Lifestyle photographer John Davis has established cross-country connections with educational institutions and organizations of all kinds. When he first began his career working and living in the Baltimore and DC metro area, he discovered many opportunities to use his photography to support several nonprofit organizations. This work was essential in building a foundation of empathy from which John can connect with individuals at any stage of life.
I’ve worked in the education and nonprofit world for most of my career, so my experience with “real” people is reflected in my work.
After two decades of photographing people for all kinds of companies, John’s list of clients continues to grow — and many of these clients have become repeat collaborators. One of these is AmeriCorps, a national organization that seeks to unite people through volunteering and acts of service.
I’ve worked with AmeriCorps for over ten years. The client and I clicked so they’ve just continued calling when they need photography.
John’s previous work with AmeriCorps has taken him all across the country to document the integral work of these volunteers at some of the most pivotal moments of recent American history.
Over the years, we’ve captured volunteers in the aftermath of Hurricane Katrina, forest management in Colorado, building with Habitat for Humanity in San Francisco, and planting community gardens in the lower-income communities of Baltimore.
For their most recent project, John traveled to Minneapolis, MN to take portraits of AmeriCorps volunteers for the organization’s “What’s At Your Core” campaign. Not only did John find himself traveling amid a resurgence of COVID-19 cases, but he also flew into the city during the nationally broadcasted trial of Derek Chauvin.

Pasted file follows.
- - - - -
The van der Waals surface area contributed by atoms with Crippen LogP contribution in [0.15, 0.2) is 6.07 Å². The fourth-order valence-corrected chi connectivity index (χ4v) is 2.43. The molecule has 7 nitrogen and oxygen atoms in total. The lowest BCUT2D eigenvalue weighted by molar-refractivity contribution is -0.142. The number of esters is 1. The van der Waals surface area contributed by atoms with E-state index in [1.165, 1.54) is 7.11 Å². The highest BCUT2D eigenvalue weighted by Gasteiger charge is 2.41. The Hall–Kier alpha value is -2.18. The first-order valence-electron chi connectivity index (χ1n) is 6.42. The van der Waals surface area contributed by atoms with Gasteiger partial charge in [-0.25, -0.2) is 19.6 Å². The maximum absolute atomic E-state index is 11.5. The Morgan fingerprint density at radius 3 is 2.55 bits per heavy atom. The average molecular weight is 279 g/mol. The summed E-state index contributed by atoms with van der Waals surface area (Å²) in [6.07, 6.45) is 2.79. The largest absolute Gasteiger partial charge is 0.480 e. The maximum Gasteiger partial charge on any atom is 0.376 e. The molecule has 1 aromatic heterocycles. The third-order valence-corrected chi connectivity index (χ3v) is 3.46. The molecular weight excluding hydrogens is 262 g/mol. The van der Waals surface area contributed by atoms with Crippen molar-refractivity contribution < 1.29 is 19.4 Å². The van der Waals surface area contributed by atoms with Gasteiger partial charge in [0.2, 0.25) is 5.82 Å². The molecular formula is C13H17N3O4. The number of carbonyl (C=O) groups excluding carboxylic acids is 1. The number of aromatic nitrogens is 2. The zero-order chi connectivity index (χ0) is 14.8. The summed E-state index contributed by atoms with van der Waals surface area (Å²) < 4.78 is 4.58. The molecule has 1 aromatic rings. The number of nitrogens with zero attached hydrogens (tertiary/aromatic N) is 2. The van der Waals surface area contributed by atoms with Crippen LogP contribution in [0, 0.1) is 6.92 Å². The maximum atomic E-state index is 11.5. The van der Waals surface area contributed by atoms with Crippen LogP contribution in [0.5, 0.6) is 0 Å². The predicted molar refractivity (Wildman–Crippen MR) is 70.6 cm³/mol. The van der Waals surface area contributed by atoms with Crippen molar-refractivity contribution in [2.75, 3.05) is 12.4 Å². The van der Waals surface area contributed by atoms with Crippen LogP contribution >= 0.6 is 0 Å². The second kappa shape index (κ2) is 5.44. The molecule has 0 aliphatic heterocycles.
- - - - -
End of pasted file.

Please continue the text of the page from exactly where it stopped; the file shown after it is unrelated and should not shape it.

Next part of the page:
The Derek Chauvin trial was about to begin, so the National Guard was all over Minneapolis. Going downtown was nearly impossible and there was a tenseness in the air.
While the atmosphere was initially uneasy, John’s energy and experience helped the subjects feel more comfortable during the shoot. His previous work for AmeriCorps was typically centered on showcasing volunteers at work but for this project, the client wanted staged portraits that would reflect the subject’s testimonies. John worked with each volunteer to craft a visual story that would express their commitment to serving with AmeriCorps.
John shared his time slot for each subject with a videography crew, which required him to work as efficiently as possible in his time connecting with each volunteer. Luckily, his experience working alongside AmeriCorps volunteers in moments of urgency enabled him to work within these parameters.
We were working alongside a video crew, which made it a little tricky. There were a few timing issues with the volunteers, but nothing we didn’t figure out as the shoot progressed.
This arrangement required some maneuvering, but John’s commitment to working together led to a greater collaboration between all involved.
Honestly, the video crew was great. We did the location scout together the day before so we were able to discuss workflow and get to know each other a bit over lunch.
In his previous assignments for AmeriCorps, John found himself an integral observer of the work that their volunteers accomplish. This project was a change from his documentarian role, and John met the challenge by connecting with each subject to elicit smiles and reactions that would parallel their personal testimonies and express their passion for giving back.
We came away with some great images that the agency and client were extremely happy with.